1856 - Seattle Attacked by Native Americans
the morning of January 26, 1856, after months of raids and clashes with
federal troops in southern King County, Native Americans attack Seattle.
Previously warned by friendly natives, most settlers had barricaded
themselves in a blockhouse. The attackers are driven off by artillery
fire and by Marines from the U.S. Navy sloop-of-war Decatur, anchored in
Elliott Bay. Two settlers and an unknown number of raiders perish in the
all-day "Battle of Seattle."
RIGHT: Drawing of Seattle residents heading to the
blockhouse for safty.
Conflicting reports credit Chief Seattle (178?-1866) and his daughter
Angeline (1820-1896), among other friendly natives, for warning Seattle's 50
or so white residents that an attack was imminent. They and many refugees
from previous attacks in southern King County took shelter in a blockhouse
at Cherry Street and 1st Avenue. The village also teemed with hundreds of
Further protection was afforded by the U.S. Navy sloop-of-war Decatur, which
had anchored in Elliott Bay the previous fall. In response to warnings, her
commander, Capt. Guert Gansevoort, ordered Marines ashore early on the
morning of January 26. They lobbed a howitzer shell at a suspected enemy
position on the forested crest of First Hill at about 8:30 a.m., and raiders
replied with a fusillade of rifle.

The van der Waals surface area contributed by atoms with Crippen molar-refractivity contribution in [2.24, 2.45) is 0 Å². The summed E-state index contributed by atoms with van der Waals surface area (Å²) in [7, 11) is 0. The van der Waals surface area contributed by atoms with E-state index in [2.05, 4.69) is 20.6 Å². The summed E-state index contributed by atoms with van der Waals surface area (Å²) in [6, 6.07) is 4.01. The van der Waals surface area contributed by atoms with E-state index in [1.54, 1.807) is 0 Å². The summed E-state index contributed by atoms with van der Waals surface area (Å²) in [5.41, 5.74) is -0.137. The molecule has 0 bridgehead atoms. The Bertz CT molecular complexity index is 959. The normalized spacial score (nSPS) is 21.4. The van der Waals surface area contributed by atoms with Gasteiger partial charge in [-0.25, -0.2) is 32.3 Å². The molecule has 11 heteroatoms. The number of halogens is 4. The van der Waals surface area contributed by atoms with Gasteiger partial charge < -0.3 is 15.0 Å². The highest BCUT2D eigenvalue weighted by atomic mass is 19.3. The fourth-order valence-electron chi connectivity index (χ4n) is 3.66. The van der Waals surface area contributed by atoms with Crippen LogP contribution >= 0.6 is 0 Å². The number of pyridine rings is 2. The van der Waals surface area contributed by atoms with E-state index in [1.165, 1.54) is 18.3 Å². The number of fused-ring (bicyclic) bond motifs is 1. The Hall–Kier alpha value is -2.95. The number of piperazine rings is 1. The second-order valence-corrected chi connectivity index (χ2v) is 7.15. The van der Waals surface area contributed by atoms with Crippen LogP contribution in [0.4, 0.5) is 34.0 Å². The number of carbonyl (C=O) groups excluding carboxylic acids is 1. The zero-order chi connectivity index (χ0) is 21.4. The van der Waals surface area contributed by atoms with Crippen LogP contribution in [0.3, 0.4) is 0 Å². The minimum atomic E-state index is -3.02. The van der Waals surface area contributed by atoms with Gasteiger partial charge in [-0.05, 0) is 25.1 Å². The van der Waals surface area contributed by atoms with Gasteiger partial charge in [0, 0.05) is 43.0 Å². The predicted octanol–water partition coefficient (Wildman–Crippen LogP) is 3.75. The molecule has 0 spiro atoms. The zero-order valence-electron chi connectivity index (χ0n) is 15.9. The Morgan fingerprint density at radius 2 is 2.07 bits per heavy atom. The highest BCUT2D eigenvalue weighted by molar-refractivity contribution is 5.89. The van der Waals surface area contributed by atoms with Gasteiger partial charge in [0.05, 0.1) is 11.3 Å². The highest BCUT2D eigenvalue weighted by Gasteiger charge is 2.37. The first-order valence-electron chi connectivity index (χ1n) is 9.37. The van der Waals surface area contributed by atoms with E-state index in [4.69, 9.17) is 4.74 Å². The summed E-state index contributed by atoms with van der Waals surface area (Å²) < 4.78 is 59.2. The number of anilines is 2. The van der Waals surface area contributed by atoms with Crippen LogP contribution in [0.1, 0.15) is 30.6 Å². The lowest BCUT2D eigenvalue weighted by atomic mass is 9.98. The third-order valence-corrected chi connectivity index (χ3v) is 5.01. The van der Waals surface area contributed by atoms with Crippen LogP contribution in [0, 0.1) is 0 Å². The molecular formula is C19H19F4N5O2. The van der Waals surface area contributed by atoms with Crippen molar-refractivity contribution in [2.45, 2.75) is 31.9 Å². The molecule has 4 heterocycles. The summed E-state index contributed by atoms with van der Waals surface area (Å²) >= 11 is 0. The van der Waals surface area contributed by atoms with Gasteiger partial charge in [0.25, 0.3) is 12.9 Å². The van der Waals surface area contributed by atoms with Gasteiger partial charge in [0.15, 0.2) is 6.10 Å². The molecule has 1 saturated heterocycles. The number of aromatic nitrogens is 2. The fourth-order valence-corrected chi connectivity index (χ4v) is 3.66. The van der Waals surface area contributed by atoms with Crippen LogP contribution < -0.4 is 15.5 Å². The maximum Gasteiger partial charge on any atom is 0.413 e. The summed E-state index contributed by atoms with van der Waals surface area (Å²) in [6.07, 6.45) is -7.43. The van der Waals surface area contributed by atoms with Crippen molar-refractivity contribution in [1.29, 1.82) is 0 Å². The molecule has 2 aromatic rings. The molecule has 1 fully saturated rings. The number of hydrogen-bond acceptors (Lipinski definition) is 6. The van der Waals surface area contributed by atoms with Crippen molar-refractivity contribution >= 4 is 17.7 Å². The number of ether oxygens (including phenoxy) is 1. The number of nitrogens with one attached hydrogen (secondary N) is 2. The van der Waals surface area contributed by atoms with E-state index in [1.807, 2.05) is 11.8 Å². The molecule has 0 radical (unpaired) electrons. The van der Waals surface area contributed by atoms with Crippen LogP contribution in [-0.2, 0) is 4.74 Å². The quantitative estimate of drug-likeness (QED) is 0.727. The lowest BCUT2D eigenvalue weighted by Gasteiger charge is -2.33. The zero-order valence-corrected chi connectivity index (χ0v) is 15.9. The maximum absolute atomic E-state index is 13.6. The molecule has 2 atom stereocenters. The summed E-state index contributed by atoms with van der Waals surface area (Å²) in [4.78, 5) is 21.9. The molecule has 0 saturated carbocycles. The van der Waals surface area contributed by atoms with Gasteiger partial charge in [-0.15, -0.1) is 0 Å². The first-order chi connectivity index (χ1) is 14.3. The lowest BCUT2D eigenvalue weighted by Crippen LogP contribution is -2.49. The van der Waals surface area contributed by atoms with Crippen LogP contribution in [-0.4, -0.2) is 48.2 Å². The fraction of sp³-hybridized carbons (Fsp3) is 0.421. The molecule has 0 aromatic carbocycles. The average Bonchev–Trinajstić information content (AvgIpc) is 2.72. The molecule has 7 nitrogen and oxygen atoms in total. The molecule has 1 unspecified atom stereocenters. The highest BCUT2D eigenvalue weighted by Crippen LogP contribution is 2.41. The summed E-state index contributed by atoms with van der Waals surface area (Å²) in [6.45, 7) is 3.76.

Sporadic exchanges of fire continued until noon, when both sides paused to
have lunch. Desultory duels then resumed and continued until 10 p.m., when
the attackers finally retreated back toward Lake Washington. Two settlers
were killed, Milton G. Holgate and Robert Wilson. Although survivors
estimated that 200 of 1,000 attackers had also fallen, no bodies or traces
of blood were found to verify any Native American casualties.
Territorial Governor Isaac Stevens and others blamed that attack on
Nisqually Chief Leschi and Klickitat /Yakima Chief Owhi, both of whom were
later captured. Owhi was killed at Fort Walla Walla while trying to escape
in late September 1856. Leschi eluded capture a little longer, thanks in
part to the non-cooperation of settlers who felt he had been falsely accused
of unrelated murders. Despite a strenuous, year-long defense to save his
life (argued in part by Bing Crosby's grandfather, H. R. Crosby), Leschi was
hanged at Fort Steilacoom on February 19, 1858.
Settlers in present-day King County were never again molested, but the
Battle of Seattle shook the confidence of some pioneers. In 1857, Dr. David
Maynard (1808-1873), who had helped put Seattle on the map and served as
King County's Indian Sub-agent, exchanged his claim to present-day Pioneer
Square for Charles Terry's holdings in West Seattle, and thereby traded away
a potential real estate fortune for a fleeting sense of security.